Part 1: unified HTTPS server

Bug #1053909 reported by Jason Gerard DeRose on 2012-09-21
6
This bug affects 1 person
Affects Status Importance Assigned to Milestone
Dmedia
Critical
Jason Gerard DeRose

Bug Description

Requiring an open port accepting outside connections is a bit scary, but there's no other way to do device to device file transfer and CouchDB replication on the local network. Use the cloud (and Internet) when it helps solve the problem, but never depend on it.

And worse, right now we have two open ports (file transfer, and CouchDB). So we want to condense this into a single HTTPS server that handles file transfers, and proxies requests to CouchDB. Many things about CouchDB's design make me not thrilled about having it directly accepting outside connections, so CouchDB will only listen on 127.0.0.1.

This server will be launched via it's own executable so we can use a tightly contained AppArmor profile. It needs to talk to CouchDB, and it needs read access to files in FileStore (.dmedia/files/*/*). A few restrictions I think are prudent:

 * No DBus access whatsoever... the needed CouchDB env will be passed via stdin when the server is launched

 * Server will use SSL and will only accept connections from clients with certs signed by user CA or otherwise in a cert whitelist

 * Server should block access to all the "fun" CouchDB paths like /_config, /_replicate, etc... we probably want to block all the /_foo paths, and some of the /dbname/_foo paths too

 * Server should be smart about using limited credentials when forwarding to CouchDB... this is especially important once we can do project sharing on the local network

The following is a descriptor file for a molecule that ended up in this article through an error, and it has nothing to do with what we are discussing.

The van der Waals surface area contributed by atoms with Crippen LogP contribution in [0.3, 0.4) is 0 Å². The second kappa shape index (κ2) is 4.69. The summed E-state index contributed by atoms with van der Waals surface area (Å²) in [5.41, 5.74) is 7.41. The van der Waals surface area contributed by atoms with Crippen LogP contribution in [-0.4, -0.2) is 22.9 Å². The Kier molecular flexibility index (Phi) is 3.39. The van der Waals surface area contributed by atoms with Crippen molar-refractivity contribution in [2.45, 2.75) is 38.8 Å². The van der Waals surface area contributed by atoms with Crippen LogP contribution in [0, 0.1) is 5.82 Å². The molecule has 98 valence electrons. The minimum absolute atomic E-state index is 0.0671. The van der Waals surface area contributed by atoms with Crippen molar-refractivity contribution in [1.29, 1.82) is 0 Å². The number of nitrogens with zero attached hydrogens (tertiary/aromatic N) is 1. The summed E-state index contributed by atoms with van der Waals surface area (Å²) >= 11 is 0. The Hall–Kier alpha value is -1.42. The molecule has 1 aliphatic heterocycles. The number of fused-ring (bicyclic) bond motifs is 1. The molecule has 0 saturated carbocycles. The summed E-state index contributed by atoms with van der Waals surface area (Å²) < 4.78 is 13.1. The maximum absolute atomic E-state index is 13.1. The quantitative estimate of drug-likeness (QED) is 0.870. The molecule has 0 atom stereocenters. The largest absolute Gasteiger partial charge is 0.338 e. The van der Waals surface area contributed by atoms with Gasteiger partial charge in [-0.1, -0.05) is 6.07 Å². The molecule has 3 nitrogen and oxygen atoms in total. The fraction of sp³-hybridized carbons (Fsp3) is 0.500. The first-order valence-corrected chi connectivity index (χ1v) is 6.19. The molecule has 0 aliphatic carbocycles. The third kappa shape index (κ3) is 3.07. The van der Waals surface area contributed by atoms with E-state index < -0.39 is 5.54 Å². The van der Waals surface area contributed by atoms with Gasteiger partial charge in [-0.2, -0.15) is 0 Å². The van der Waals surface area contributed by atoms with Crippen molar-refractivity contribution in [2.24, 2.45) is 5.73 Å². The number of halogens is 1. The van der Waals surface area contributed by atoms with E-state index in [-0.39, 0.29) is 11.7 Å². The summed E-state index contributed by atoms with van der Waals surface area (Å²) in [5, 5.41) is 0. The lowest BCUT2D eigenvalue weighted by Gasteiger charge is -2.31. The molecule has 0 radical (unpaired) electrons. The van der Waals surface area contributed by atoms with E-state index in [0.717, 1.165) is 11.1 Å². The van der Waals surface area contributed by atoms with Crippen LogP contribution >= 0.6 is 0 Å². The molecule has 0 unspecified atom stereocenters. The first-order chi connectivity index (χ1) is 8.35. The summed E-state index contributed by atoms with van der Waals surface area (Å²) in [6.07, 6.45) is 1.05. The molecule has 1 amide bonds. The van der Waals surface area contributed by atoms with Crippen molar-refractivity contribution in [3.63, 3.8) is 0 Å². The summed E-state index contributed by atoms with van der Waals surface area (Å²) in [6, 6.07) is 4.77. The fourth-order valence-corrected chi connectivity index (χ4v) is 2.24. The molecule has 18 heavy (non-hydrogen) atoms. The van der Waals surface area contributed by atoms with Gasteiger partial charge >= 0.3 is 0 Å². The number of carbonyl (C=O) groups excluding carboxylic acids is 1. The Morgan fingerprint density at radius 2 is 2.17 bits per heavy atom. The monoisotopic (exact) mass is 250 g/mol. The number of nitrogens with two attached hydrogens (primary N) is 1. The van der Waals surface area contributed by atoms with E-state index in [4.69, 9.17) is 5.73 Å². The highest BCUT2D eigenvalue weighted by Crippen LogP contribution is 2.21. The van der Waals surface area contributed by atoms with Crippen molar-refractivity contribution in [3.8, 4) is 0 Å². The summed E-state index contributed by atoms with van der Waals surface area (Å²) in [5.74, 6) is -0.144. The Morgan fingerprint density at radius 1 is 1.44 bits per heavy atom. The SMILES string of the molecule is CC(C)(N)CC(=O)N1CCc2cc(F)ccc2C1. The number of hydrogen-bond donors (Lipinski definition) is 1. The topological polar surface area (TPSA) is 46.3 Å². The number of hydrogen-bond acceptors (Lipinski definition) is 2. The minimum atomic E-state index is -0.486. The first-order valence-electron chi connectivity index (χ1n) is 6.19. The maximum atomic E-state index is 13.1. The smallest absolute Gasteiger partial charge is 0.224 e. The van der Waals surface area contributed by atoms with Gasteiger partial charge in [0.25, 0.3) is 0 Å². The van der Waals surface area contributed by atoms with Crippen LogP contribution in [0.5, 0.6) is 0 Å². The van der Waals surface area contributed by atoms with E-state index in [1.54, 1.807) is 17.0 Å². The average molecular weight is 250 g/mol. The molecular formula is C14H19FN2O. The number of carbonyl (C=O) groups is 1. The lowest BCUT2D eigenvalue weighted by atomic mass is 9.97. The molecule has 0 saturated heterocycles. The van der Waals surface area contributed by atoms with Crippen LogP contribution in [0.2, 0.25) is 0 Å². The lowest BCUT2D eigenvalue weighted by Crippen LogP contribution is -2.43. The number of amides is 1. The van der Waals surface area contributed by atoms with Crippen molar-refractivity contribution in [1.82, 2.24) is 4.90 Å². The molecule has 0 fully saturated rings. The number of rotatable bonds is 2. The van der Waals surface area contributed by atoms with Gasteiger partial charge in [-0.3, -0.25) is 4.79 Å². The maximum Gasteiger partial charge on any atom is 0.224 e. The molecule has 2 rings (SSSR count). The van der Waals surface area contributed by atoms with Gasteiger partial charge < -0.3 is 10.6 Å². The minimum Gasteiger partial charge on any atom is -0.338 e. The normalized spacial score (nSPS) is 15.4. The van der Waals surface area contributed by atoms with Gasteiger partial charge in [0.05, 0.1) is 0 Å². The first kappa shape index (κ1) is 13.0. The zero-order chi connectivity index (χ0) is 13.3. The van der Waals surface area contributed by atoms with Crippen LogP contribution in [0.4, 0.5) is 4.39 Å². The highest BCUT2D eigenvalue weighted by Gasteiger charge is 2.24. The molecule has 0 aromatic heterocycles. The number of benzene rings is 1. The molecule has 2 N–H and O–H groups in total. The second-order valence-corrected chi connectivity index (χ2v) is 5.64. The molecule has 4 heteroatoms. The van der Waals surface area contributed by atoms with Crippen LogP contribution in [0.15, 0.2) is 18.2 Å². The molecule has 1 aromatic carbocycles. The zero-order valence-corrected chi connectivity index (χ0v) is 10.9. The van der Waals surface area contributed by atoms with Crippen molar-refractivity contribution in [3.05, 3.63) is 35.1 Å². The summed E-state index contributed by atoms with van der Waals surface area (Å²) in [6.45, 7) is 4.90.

* Server should be smart about limiting what CouchDB paths can be accessed based on the cert the client is connecting with... again, this is especially important for localnet project sharing. For example, the user's other devices need to replicate dmedia-0, but "outside" users should never have access to dmedia-0 (they should only be able to access the dmedia-0-foo and novacut-0-foo project databases).

I also want this server to use IPv6. As this is only indented for localnet use, it doesn't matter if the ISP offers IPv6 support. When there isn't an IPv6 DHCP server, Ubuntu automatically configures all networking interfaces with IPv6 link-local addresses (derived from the MAC address). So that means you could plug two devices together with an Ethernet cable, and it would just work, with no config, no DHCP server.

Related branches

description: updated
description: updated
description: updated
Changed in dmedia:
status: Triaged → In Progress
summary: - Unified web server for file transfer and CouchDB proxy
+ Unified web server for file transfer and CouchDB proxy [Part 1]
summary: - Unified web server for file transfer and CouchDB proxy [Part 1]
+ Unified web server for file transfer & CouchDB proxy [Part 1]

Okay, this is getting split into several pieces. The first piece here is big and sprawling, but that's how it goes sometimes.

I ended up writing a very small WSGI server tailored to our needs. When it comes to Python3 WSGI servers that are suitable for a desktop HTTP server, support IPv6, have SSL support, and are packaged in Debian/Ubuntu.... well, that list includes zero candidates, unless I missed something.

SSL support is especially a critical issue. As we're using client-side certificates in a very specific way, we need direct control over how SSL is being used.

`ssl.SSLContext` is the future... it's getting lots of development, even in Python 3.2 it already can do everything that we really need it to. But that also means we can only look for Python3-only WSGI servers, as `ssl.SSLContext` is new in Python 3.2.

Another reason why I wrote our own WSGI server is I want something that's easy to spin-up for unit tests... something that can be started as a Python library. That's the biggest reason why I ruled out uwsgi-plugin-python3. Plus, uwsgi is just way more complicated than what we need. And Apache + mod_wsgi is a very poor fit for a per-user, desktop HTTP server (obviously).

Anyway, still to do:

1) Finished designing the new SSL-based machine and user identity stuff... it's close, but needs a few more tweaks

2) Build the new WSGI app that will proxy requests to CouchDB

3) Finished the secure peering protocol (also very close)

4) Turn it all on!

Changed in dmedia:
status: In Progress → Fix Committed
summary: - Unified web server for file transfer & CouchDB proxy [Part 1]
+ Part 1: unified HTTPS server
Changed in dmedia:
status: Fix Committed → Fix Released
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